I struggled through the brain fog and a year and some later, I’m still whacking on the Trolls in my body. There were others cancers lurking and cancer often becomes a game of “Whack a Troll” (Witness my friends.) My symptoms are pretty much gone and my weight loss has evened out (I don’t mind weighing what I weighed at sixteen) and I’m still doing Pilates, no longer limp and too tired to finish a single set of reps without resting.
Something happened over the summer. I kept on with the Pilates (mostly) and the frequencies through the winter. In the early spring I started getting through the reps of ten and moving to the next set without resting. At that point I added two more to each set. The first rep wasn’t counted. I said, “Thank you” instead, grateful I could just do the move without resting first. Then I did eleven instead of ten.
Why eleven? Because in many systems the number ten is completion and adding one to that is strength, in the same way Nigel Tuffnel had Marshall amps that went to eleven. One step more. I was focusing on getting stronger, one rep at a time, Thank You Very Much.
The change was in the middle of the summer after I had traveled for a week and been unable to maintain the discipline. On returning to my bed and routine I found that a simple double leg lift put both feet over my head in a classic yoga shoulder stand. It wasn’t intended. I’d done simple Yoga in my twenties and thirties (I suppose there are very few old hippies who can’t claim that), but I was startled at the ease of it, sacred of breaking my neck! It was fully a month before I got comfortable with a Shoulder Stand going into a Plow and then into the essential Pilates “100s”. I incorporated that body knot of a seated twist but stopped trying the Cobra when I tweaked my lower back with the reverse curve. I replaced it with a basic straight arm plank. Couldn’t do THAT at twenty! Some days I can barely do it now, but I do it for the full eleven breaths! Ruth Bader Ginsberg (long may she thrive!) I may not be, but I can plank at seventy and my thirty something son can’t.
I’m still beating on the cancer and strep, but I’m also using frequencies to nudge my own cells into doing what they were designed to do, maybe take on a virus or two. This is where the miracle happens, I think. I ran that set of frequencies in the late spring and into the summer.
I lack the stamina of youth and I have pathogens (as we all do) that have been with me much of my life, but I am now strong enough to lift my feet up over my head and breathe in slowly through my nose and out slowly through my mouth eleven times and more, then slowly – possibly gracefully – drop my extended legs behind my head.
My aging breasts slide with gravity to where they rode when I was nineteen and I see the wrinkles in my leggings (downright baggy), remind myself to budget replacements for the eight year old collection in my drawers. And I breathe slowly. Sometimes it’s comfortable enough I do the eleven twice before unfolding to the shoulder stand for another eleven and then on with the “flapping and puffing” of the Pilates proper.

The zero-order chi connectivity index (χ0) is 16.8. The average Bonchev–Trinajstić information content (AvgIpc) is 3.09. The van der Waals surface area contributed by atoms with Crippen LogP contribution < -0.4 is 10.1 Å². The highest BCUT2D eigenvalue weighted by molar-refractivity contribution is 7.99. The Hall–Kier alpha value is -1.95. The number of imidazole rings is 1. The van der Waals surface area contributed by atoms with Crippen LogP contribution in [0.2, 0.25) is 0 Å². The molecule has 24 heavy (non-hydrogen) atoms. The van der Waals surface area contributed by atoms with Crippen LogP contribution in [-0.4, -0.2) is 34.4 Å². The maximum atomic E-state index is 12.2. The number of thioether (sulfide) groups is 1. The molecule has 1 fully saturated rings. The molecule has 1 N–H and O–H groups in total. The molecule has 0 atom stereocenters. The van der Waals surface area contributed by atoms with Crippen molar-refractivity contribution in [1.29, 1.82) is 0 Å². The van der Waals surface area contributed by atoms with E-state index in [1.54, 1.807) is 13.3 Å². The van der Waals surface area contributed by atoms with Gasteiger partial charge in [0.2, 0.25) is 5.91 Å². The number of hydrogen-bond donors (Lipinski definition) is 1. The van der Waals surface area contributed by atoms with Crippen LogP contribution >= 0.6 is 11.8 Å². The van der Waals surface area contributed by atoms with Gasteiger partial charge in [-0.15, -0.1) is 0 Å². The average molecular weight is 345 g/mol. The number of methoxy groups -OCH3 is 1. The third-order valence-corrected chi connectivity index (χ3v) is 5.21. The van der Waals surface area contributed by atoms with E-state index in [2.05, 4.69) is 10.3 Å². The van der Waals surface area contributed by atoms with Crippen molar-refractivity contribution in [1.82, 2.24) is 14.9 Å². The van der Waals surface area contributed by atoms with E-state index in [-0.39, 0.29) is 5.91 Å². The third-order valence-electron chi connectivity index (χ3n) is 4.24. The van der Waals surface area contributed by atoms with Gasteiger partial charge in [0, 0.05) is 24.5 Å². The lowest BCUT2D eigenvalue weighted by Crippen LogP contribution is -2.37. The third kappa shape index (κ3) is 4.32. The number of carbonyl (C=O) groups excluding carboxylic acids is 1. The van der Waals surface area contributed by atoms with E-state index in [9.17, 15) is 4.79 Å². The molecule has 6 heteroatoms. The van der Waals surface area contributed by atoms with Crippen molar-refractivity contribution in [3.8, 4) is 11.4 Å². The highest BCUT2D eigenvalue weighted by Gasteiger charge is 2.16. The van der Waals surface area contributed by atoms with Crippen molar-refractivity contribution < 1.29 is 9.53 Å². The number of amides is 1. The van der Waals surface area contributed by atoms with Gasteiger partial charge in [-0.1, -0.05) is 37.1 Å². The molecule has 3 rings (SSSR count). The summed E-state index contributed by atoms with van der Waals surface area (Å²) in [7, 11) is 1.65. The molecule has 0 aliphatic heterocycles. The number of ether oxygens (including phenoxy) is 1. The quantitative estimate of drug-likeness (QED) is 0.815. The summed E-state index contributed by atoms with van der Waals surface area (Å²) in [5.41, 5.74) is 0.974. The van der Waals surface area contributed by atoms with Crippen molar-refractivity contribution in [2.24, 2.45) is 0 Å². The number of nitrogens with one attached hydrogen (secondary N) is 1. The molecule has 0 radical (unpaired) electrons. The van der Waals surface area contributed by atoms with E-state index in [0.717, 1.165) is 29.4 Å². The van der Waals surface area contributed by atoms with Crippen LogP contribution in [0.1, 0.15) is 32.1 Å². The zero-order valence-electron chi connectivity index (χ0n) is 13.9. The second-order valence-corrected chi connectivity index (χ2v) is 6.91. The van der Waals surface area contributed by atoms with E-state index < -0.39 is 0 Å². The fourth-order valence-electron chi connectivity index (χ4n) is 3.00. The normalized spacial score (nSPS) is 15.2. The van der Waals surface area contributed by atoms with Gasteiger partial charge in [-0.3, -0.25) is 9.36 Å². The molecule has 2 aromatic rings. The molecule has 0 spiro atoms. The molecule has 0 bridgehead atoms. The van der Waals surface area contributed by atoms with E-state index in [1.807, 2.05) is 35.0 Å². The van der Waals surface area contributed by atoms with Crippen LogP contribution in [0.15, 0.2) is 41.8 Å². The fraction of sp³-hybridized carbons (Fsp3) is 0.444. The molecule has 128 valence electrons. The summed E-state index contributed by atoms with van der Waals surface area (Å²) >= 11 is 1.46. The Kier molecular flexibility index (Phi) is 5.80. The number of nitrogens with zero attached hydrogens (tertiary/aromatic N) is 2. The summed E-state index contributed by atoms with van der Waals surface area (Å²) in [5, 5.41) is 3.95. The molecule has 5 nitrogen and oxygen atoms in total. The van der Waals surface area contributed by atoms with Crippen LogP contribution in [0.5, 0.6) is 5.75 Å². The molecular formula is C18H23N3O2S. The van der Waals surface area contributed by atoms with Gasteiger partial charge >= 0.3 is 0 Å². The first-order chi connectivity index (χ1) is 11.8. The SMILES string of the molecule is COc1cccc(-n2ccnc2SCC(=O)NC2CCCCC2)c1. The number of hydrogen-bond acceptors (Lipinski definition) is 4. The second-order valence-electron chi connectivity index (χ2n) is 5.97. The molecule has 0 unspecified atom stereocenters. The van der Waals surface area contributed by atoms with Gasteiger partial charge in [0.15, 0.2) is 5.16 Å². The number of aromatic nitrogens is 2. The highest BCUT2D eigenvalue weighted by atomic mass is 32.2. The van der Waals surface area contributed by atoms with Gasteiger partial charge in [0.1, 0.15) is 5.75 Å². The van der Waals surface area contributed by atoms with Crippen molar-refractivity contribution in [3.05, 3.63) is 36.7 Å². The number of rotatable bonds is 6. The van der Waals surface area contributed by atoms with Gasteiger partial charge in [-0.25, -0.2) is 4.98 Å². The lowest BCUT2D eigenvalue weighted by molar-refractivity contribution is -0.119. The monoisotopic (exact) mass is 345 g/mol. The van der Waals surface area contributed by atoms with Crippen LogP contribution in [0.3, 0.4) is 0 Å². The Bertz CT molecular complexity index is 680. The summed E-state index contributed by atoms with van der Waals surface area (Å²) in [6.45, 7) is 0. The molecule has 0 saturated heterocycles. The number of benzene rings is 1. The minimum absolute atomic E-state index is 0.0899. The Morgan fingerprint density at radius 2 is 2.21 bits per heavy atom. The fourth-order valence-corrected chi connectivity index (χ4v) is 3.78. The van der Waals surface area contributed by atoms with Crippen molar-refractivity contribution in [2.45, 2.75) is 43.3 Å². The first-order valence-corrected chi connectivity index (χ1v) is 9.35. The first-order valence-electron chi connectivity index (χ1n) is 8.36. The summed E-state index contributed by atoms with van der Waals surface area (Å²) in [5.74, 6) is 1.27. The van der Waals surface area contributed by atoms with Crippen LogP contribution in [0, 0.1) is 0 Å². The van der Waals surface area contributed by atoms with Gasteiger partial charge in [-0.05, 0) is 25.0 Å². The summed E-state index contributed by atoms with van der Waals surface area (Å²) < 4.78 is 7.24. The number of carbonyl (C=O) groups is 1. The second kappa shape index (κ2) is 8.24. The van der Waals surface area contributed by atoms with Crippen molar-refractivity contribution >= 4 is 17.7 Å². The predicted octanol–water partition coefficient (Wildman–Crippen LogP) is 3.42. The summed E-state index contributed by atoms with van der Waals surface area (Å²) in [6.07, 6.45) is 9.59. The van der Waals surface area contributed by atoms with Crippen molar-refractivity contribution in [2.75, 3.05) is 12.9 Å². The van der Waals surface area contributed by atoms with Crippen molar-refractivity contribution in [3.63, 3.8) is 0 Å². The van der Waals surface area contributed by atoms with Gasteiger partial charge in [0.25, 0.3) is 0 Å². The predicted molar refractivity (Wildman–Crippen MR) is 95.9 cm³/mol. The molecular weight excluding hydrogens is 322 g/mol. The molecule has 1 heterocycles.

I have frequency based audios, not typical music, going while I do the routine and while I write. One set addresses Cancers, another addresses my Liver, others stimulate DNA healing, detoxification and moods. I also have a set focused on “Youthing”. Can’t turn back the clock but maybe I can recover some vigor.
I can’t say this is for everyone, but those who try it and stick with the program seem to improve. And you need to stick with it because cancers and long term pathogenic diseases spend years digging in, won’t just move out and take the trash with them because you (the owner of the structure) have told the squatters to move on.
But the time spent might be worth it. Doesn’t cost all that much. Less than insurance.
January 26, 2020
Well. Back in the saddle again!
I’ve spent the past few months getting up to speed and putting words into the computer to the tune of 1001 Words a day. Mostly I write somewhat more, as I tend to chatter and gossip to myself after deciding that it was more a journal or diary than actually writing any of the stories I have stopped working on.
There is The House – a retrospective of 1966 and 1967 in the Haight-Ashbury. That one gets bogged down over my desire or need to have floor plans of the House in question. Twelve apartments, two per floor, six doors at the front, bay windows sprouting out… I lived in this house, once upon a time. I had to move it a few blocks. The original has been so dreadfully modernized that it is difficult to recognize it for the sunny yellow building on the corner of Baker and Fell where I lived back in the days.
And there is Edna’s Name, which calls loudly right now and will demand a lot of research into railroad schedules plus possibly writing the story twice from differing points of view because I can’t tell the whole story effectively from the perspective of a five year old – she didn’t know the adult plans that were going on around her, and lacking that information, the story has no power. Just an old lady remembering a summer of confusion.
But Edna has been muttering at me for three years and I guess it’s time to get back to work on her.
After I deal with the things I’ve been putting off – like setting up this site and advertising the books I’ve already written, which you can find here:
I think I’ll be buying into “Shout My Book” soon, just to see if it brings more traffic.
And now to Publish, make my mark on the internet again.